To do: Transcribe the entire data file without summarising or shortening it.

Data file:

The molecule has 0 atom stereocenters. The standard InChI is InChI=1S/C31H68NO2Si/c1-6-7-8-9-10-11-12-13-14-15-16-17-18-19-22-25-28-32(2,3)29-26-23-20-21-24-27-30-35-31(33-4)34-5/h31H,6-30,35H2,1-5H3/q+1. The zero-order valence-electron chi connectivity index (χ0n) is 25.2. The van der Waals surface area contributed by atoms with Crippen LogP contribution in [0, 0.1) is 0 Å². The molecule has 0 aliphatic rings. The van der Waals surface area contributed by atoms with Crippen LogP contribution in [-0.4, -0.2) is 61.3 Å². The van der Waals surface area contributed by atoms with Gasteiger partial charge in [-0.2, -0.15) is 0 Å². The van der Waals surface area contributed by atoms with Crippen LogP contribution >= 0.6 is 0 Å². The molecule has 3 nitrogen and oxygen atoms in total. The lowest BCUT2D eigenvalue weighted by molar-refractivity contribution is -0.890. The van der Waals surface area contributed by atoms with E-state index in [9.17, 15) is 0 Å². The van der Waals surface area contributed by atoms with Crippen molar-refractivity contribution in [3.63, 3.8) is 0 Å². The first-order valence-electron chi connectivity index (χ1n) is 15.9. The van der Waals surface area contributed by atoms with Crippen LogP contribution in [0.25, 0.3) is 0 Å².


The molecule has 0 atom stereocenters. The standard InChI is InChI=1S/C31H68NO2Si/c1-6-7-8-9-10-11-12-13-14-15-16-17-18-19-22-25-28-32(2,3)29-26-23-20-21-24-27-30-35-31(33-4)34-5/h31H,6-30,35H2,1-5H3/q+1. The zero-order valence-electron chi connectivity index (χ0n) is 25.2. The van der Waals surface area contributed by atoms with Crippen LogP contribution in [0, 0.1) is 0 Å². The molecule has 0 aliphatic rings. The van der Waals surface area contributed by atoms with Crippen LogP contribution in [-0.4, -0.2) is 61.3 Å². The van der Waals surface area contributed by atoms with Gasteiger partial charge in [-0.2, -0.15) is 0 Å². The van der Waals surface area contributed by atoms with Crippen LogP contribution >= 0.6 is 0 Å². The molecule has 3 nitrogen and oxygen atoms in total. The lowest BCUT2D eigenvalue weighted by molar-refractivity contribution is -0.890. The van der Waals surface area contributed by atoms with E-state index in [9.17, 15) is 0 Å². The van der Waals surface area contributed by atoms with Crippen molar-refractivity contribution in [3.63, 3.8) is 0 Å². The first-order valence-electron chi connectivity index (χ1n) is 15.9. The van der Waals surface area contributed by atoms with Crippen LogP contribution in [0.25, 0.3) is 0 Å².